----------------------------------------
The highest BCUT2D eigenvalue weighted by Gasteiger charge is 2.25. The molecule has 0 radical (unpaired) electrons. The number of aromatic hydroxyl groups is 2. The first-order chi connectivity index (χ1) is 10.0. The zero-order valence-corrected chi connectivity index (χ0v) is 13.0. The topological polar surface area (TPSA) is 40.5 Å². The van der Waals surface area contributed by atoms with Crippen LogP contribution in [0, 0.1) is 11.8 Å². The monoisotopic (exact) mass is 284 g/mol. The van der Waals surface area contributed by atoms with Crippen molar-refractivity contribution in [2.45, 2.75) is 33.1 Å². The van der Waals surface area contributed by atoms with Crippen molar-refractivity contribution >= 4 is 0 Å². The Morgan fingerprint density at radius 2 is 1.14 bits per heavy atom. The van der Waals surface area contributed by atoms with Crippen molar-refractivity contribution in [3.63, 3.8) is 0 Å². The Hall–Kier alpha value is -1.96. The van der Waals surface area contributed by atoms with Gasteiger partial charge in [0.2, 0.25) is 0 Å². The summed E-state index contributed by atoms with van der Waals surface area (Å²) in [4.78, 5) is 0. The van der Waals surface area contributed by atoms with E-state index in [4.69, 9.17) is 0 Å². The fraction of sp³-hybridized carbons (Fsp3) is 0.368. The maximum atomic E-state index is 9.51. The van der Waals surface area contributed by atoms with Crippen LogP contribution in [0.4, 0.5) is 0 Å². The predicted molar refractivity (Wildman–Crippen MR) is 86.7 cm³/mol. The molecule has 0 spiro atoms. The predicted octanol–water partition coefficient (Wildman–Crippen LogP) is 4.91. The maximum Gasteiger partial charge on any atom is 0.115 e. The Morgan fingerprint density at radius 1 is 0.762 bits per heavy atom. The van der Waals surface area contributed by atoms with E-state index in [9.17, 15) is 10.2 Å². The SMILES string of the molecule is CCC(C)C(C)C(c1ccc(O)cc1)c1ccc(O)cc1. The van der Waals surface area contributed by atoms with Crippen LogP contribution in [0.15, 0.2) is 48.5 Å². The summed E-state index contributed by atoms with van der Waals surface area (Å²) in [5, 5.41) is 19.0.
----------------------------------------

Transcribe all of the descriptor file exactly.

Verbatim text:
The highest BCUT2D eigenvalue weighted by Gasteiger charge is 2.25. The molecule has 0 radical (unpaired) electrons. The number of aromatic hydroxyl groups is 2. The first-order chi connectivity index (χ1) is 10.0. The zero-order valence-corrected chi connectivity index (χ0v) is 13.0. The topological polar surface area (TPSA) is 40.5 Å². The van der Waals surface area contributed by atoms with Crippen LogP contribution in [0, 0.1) is 11.8 Å². The monoisotopic (exact) mass is 284 g/mol. The van der Waals surface area contributed by atoms with Crippen molar-refractivity contribution in [2.45, 2.75) is 33.1 Å². The van der Waals surface area contributed by atoms with Crippen molar-refractivity contribution >= 4 is 0 Å². The Morgan fingerprint density at radius 2 is 1.14 bits per heavy atom. The van der Waals surface area contributed by atoms with Crippen molar-refractivity contribution in [3.63, 3.8) is 0 Å². The Hall–Kier alpha value is -1.96. The van der Waals surface area contributed by atoms with Gasteiger partial charge in [0.2, 0.25) is 0 Å². The summed E-state index contributed by atoms with van der Waals surface area (Å²) in [4.78, 5) is 0. The van der Waals surface area contributed by atoms with E-state index in [4.69, 9.17) is 0 Å². The fraction of sp³-hybridized carbons (Fsp3) is 0.368. The maximum atomic E-state index is 9.51. The van der Waals surface area contributed by atoms with Crippen LogP contribution in [0.4, 0.5) is 0 Å². The predicted molar refractivity (Wildman–Crippen MR) is 86.7 cm³/mol. The molecule has 0 spiro atoms. The predicted octanol–water partition coefficient (Wildman–Crippen LogP) is 4.91. The maximum Gasteiger partial charge on any atom is 0.115 e. The Morgan fingerprint density at radius 1 is 0.762 bits per heavy atom. The van der Waals surface area contributed by atoms with E-state index in [9.17, 15) is 10.2 Å². The SMILES string of the molecule is CCC(C)C(C)C(c1ccc(O)cc1)c1ccc(O)cc1. The van der Waals surface area contributed by atoms with Crippen LogP contribution in [0.15, 0.2) is 48.5 Å². The summed E-state index contributed by atoms with van der Waals surface area (Å²) in [5, 5.41) is 19.0.